Wednesday, July 18, 2007

Broadcom and Verizon Wireless Enter Licensing Deal to Allow Banned Phones

Broadcom signed a licensing deal with Verizon Wireless that permits the continued importation and sale by Verizon Wireless of mobile devices that are the subject of the current litigation between Broadcom and Qualcomm before the U.S. International Trade Commission.

Separately, Broadcom and Verizon Communications announced that they have entered into a strategic alliance involving new mobile device chipsets and other products, including Bluetooth and wireless LAN solutions, optical network solutions, Multimedia over Coaxial Cable (MoCA) devices, GPS location technology, and DSL and fiber network components including set-top boxes.

The newly signed licensing agreement allows Verizon Wireless to sell new handsets and other wireless devices, ensuring the availability of the latest cell phone technology in handsets and personal digital assistants (PDAs) to consumers and businesses.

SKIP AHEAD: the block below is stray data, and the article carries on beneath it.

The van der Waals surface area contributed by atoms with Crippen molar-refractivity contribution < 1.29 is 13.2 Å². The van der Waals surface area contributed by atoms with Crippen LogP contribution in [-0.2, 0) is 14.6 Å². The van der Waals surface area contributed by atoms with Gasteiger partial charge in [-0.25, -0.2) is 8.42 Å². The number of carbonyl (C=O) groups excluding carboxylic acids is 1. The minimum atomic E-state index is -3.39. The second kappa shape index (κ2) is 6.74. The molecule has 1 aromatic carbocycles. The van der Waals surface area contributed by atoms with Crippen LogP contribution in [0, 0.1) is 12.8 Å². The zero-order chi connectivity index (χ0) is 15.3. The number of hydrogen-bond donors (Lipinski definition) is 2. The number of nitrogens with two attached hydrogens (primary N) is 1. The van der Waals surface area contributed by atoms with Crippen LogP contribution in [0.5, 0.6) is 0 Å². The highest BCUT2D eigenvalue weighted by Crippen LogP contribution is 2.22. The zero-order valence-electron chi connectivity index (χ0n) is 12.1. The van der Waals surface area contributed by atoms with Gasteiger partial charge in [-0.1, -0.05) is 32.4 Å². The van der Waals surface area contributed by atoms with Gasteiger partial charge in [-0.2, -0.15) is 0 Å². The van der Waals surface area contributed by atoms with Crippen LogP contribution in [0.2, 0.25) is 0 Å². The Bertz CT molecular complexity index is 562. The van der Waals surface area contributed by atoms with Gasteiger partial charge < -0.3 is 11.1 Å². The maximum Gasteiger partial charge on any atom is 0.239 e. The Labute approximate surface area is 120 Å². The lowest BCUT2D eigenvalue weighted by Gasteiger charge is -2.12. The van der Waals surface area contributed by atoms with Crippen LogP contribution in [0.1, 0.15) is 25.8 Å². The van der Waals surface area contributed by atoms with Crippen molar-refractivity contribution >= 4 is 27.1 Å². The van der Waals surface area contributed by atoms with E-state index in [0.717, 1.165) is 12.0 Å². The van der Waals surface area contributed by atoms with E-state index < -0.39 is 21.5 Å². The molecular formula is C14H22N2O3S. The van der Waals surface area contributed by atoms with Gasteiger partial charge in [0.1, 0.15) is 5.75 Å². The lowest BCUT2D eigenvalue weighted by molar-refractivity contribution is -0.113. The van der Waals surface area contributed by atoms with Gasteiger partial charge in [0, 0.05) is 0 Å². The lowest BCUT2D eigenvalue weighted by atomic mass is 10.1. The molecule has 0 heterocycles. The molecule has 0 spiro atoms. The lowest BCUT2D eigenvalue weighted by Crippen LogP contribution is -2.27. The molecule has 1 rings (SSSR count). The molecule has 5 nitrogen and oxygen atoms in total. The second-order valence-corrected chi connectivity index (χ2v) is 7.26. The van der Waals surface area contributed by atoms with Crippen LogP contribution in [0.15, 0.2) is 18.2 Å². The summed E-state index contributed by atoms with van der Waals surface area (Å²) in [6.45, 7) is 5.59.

Under the deal, Verizon Wireless will make payments to Broadcom at a rate of $6.00 for each 1xEV-DO handset, PDA or data card sold after the effective date, subject to a maximum payment of $40 million per calendar quarter and a lifetime maximum payment of $200 million. The agreement provides Verizon a license to the six Broadcom patents currently being litigated between Broadcom and Qualcomm. Other terms and conditions of the agreement are confidential.

Verizon Wireless also agreed to cease its efforts to overturn the ITC's recent order banning Qualcomm chips and certain cell phones based on those chips from importation, and will withdraw Verizon Wireless's motion to stay that same ITC remedy previously filed with the U.S. Court of Appeals for the Federal Circuit.

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